The newly released Center on Budget and Policy Priorities report, How State Tax Policies Can Stop Increasing Inequality and Start Reducing It, shows that the concentration of income among the wealthiest residents is striking in every state. Over the last three decades, income gains in the American economy have accrued largely to the richest households, while many middle and lower-income Americans haven’t shared in the nation’s growing prosperity.
Rhode Island is among the states with the highest income inequality in the country, according to a new report from the Center on Budget and Policy Priorities (CBPP). Rhode Island ranks 19th in the country, with its richest residents— the top 5 percent of households— having average incomes 14 times as large as the bottom 20 percent of households and 4 times as large as the middle 20 percent of households. The top 5 percent of Ocean State households receive 18 percent of the state’s income, even without counting capital gains.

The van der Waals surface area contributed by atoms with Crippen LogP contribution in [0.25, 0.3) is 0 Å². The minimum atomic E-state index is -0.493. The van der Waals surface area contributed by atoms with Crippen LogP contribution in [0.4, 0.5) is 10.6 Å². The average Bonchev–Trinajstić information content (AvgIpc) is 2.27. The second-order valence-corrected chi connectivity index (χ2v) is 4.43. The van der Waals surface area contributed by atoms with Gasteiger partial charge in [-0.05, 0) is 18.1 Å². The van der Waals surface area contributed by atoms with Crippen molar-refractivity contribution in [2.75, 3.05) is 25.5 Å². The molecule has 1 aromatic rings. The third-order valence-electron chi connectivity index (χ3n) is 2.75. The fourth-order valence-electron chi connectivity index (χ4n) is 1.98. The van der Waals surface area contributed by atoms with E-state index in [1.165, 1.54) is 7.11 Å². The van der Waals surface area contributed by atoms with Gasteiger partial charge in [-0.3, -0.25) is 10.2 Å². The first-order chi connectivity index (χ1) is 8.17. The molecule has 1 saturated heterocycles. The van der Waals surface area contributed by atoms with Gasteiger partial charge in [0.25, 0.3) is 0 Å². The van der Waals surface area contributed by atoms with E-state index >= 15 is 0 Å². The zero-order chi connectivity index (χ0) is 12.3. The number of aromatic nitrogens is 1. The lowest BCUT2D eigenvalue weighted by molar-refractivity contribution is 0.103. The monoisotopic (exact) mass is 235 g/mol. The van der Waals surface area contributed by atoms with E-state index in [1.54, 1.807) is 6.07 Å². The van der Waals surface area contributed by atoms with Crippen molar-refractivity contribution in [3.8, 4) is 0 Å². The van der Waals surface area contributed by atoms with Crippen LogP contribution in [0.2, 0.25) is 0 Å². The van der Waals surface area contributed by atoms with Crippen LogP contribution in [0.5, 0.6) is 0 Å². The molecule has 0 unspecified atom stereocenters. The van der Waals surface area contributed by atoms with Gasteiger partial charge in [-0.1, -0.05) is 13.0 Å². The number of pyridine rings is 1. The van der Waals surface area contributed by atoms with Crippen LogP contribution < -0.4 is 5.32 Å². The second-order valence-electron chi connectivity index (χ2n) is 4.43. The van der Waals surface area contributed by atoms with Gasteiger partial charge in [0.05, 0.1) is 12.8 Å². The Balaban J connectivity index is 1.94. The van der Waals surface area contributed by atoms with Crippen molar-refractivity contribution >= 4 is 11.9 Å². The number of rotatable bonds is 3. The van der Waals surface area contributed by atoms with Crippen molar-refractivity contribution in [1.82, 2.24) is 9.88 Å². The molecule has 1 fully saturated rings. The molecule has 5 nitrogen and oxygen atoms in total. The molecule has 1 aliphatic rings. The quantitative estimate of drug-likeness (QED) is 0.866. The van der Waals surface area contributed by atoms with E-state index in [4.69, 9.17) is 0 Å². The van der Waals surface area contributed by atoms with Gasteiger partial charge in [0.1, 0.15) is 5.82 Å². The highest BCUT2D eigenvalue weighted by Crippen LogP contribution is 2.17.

The Center has created a Rhode Island-specific fact sheet highlighting the stark contrast of income in the Ocean State.